Now, don’t panic. While the selection of platforms may appear infinite, it’s not you who has to make the choice: leave that to your audience. Determine where they hang out, and let that be where you focus your personal branding efforts.

Feel free to test the waters. Lando began with Twitter, but disengaged swiftly when she realized it wasn’t appropriate for her brand strategy. “If I get around to writing the book I keep threatening to write,” she says, “then I will return to Twitter, as it has strategic value to my overall plan.”

When you have a presence on multiple platforms, don’t duplicate content across channels. Th ere are distinct communication styles for each platform; what works for one may seem out of sync and lazy in another. Pick one platform and master it before moving on to the next.

LinkedIn is a safe bet for career-oriented networking and can also serve as a personal website. Williams describes it as “your online resume,” as well as a great place to scan the professional landscape. Seek out like-minded professionals – take tips from how they represent themselves – and use the site as a resource. Through LinkedIn, you can discover and investigate companies, including the names of key contacts, with whom you may want to do business. “If I get to a place where I’m ready to contact a company,” says Williams, “I’ll see if there’s someone I might know (personally or through another connection) and reach out to them directly.”

As you would with your resume in an interview situation, ensure your information on LinkedIn is accurate and upto- date. (It’s unnecessary to go back further than 15 to 20 years). Explore LinkedIn’s group options, through which you can access a community that may help promote your brand through word of mouth, or by sharing the links you post. Finally, be choosy about whose invitations to “connect” you accept: visibility isn’t everything, and contacts with questionable reputations might have a negative impact on your brand.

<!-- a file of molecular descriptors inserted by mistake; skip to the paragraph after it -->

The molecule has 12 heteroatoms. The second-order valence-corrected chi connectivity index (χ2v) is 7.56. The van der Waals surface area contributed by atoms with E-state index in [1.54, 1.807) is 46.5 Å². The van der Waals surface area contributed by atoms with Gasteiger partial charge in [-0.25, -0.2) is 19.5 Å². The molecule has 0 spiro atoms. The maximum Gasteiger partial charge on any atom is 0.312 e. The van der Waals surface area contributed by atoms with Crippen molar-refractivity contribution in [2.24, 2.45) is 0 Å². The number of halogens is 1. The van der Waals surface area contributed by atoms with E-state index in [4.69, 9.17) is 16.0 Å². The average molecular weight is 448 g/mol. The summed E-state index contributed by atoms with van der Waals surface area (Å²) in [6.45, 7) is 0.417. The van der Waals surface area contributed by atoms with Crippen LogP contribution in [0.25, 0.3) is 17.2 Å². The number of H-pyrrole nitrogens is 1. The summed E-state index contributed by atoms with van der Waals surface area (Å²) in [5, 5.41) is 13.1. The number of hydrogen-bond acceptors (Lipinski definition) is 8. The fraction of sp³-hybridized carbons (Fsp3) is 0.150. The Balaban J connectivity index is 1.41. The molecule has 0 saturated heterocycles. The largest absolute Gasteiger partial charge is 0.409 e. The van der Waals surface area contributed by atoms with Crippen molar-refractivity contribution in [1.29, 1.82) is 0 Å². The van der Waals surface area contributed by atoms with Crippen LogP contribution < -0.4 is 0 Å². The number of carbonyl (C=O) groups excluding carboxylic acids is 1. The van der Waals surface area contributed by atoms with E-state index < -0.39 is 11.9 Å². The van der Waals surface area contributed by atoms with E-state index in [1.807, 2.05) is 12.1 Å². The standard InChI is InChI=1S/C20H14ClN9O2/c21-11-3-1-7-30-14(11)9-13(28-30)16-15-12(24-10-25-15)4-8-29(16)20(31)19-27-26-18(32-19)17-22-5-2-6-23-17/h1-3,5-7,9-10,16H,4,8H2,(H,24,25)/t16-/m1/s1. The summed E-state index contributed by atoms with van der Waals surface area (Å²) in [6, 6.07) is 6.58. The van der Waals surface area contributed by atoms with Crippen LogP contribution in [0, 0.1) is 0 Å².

Twitter is described by Williams as the easiest yet most complicated channel to use. “Essentially, it’s an ongoing conversation that you engage in,” he says. Although it might appear that your remark has dropped unnoticed into the continuum, always assume someone’s listening. Engage by retweeting items of interest (no cats dressed as Elvis – stay professional), and if there’s a topic you want to comment on, weigh in. Choose as your contacts people who interest you professionally. And think local. Williams sometimes approaches potential clients in his community through Twitter; the simple act of following someone immediately upgrades a cold contact to a contact.

Finally, strategies for Facebook overlap with Twitter in many ways. Target friends and groups with a cold, professional eye. “And no political or religious posts,” says Williams. “You’ll alienate people.”

After creating a strong personal brand, it’s important to maintain it. Lando recommends a quarterly review; check to see if your story or the professional world around you has changed, and adapt your message as needed. And remember that silence is deadly – once you commit to maintaining an online presence, stay active. Respond to comments, post often, and try to stay topical. If a potential client or employer Googles you and encounters social media accounts with no recent activity, you’ve made a poor “first digital impression.”

Now you’re ready to make yourself stand out from the herd.

Learn about the branding and communications company that Lando co-founded at

Learn about the strategic planning, public relations, and marketing communications firm where Williams works at